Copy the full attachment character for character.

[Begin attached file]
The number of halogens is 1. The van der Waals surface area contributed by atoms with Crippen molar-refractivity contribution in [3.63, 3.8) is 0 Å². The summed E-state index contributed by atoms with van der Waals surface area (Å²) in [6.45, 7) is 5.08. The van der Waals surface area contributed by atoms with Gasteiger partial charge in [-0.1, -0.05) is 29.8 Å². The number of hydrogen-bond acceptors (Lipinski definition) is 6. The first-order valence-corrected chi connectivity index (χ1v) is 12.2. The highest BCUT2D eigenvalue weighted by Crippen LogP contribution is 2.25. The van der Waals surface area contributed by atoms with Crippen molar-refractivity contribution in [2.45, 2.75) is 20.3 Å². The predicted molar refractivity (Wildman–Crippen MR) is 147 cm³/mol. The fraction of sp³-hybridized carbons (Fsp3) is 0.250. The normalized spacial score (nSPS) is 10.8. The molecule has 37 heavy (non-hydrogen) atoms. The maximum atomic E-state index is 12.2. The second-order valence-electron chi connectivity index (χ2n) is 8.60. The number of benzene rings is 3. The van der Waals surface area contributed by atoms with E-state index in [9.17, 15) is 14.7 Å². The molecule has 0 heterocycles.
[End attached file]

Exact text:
The number of halogens is 1. The van der Waals surface area contributed by atoms with Crippen molar-refractivity contribution in [3.63, 3.8) is 0 Å². The summed E-state index contributed by atoms with van der Waals surface area (Å²) in [6.45, 7) is 5.08. The van der Waals surface area contributed by atoms with Gasteiger partial charge in [-0.1, -0.05) is 29.8 Å². The number of hydrogen-bond acceptors (Lipinski definition) is 6. The first-order valence-corrected chi connectivity index (χ1v) is 12.2. The highest BCUT2D eigenvalue weighted by Crippen LogP contribution is 2.25. The van der Waals surface area contributed by atoms with Crippen molar-refractivity contribution in [2.45, 2.75) is 20.3 Å². The predicted molar refractivity (Wildman–Crippen MR) is 147 cm³/mol. The fraction of sp³-hybridized carbons (Fsp3) is 0.250. The normalized spacial score (nSPS) is 10.8. The molecule has 37 heavy (non-hydrogen) atoms. The maximum atomic E-state index is 12.2. The second-order valence-electron chi connectivity index (χ2n) is 8.60. The number of benzene rings is 3. The van der Waals surface area contributed by atoms with E-state index in [9.17, 15) is 14.7 Å². The molecule has 0 heterocycles.